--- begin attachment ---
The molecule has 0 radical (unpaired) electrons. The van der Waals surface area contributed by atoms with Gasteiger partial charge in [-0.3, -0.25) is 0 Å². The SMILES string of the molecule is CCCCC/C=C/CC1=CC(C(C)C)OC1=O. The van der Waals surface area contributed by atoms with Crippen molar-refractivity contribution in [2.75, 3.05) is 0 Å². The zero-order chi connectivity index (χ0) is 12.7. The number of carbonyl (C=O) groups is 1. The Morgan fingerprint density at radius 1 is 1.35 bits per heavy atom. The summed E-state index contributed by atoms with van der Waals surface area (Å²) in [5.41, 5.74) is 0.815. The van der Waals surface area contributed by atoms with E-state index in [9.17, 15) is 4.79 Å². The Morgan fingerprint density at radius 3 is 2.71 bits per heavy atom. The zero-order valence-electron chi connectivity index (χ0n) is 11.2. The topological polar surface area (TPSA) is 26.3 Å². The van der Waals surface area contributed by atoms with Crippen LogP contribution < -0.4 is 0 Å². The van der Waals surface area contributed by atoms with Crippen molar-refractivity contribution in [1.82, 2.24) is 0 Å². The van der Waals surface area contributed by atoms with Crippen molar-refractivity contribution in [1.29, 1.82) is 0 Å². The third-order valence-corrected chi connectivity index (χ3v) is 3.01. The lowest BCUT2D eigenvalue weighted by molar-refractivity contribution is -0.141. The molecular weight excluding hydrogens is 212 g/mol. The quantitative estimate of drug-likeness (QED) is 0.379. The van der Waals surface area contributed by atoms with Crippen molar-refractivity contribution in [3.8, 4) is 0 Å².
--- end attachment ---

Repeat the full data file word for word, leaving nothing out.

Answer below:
The molecule has 0 radical (unpaired) electrons. The van der Waals surface area contributed by atoms with Gasteiger partial charge in [-0.3, -0.25) is 0 Å². The SMILES string of the molecule is CCCCC/C=C/CC1=CC(C(C)C)OC1=O. The van der Waals surface area contributed by atoms with Crippen molar-refractivity contribution in [2.75, 3.05) is 0 Å². The zero-order chi connectivity index (χ0) is 12.7. The number of carbonyl (C=O) groups is 1. The Morgan fingerprint density at radius 1 is 1.35 bits per heavy atom. The summed E-state index contributed by atoms with van der Waals surface area (Å²) in [5.41, 5.74) is 0.815. The van der Waals surface area contributed by atoms with E-state index in [9.17, 15) is 4.79 Å². The Morgan fingerprint density at radius 3 is 2.71 bits per heavy atom. The zero-order valence-electron chi connectivity index (χ0n) is 11.2. The topological polar surface area (TPSA) is 26.3 Å². The van der Waals surface area contributed by atoms with Crippen LogP contribution < -0.4 is 0 Å². The van der Waals surface area contributed by atoms with Crippen molar-refractivity contribution in [1.82, 2.24) is 0 Å². The van der Waals surface area contributed by atoms with Crippen molar-refractivity contribution in [1.29, 1.82) is 0 Å². The third-order valence-corrected chi connectivity index (χ3v) is 3.01. The lowest BCUT2D eigenvalue weighted by molar-refractivity contribution is -0.141. The molecular weight excluding hydrogens is 212 g/mol. The quantitative estimate of drug-likeness (QED) is 0.379. The van der Waals surface area contributed by atoms with Crippen molar-refractivity contribution in [3.8, 4) is 0 Å².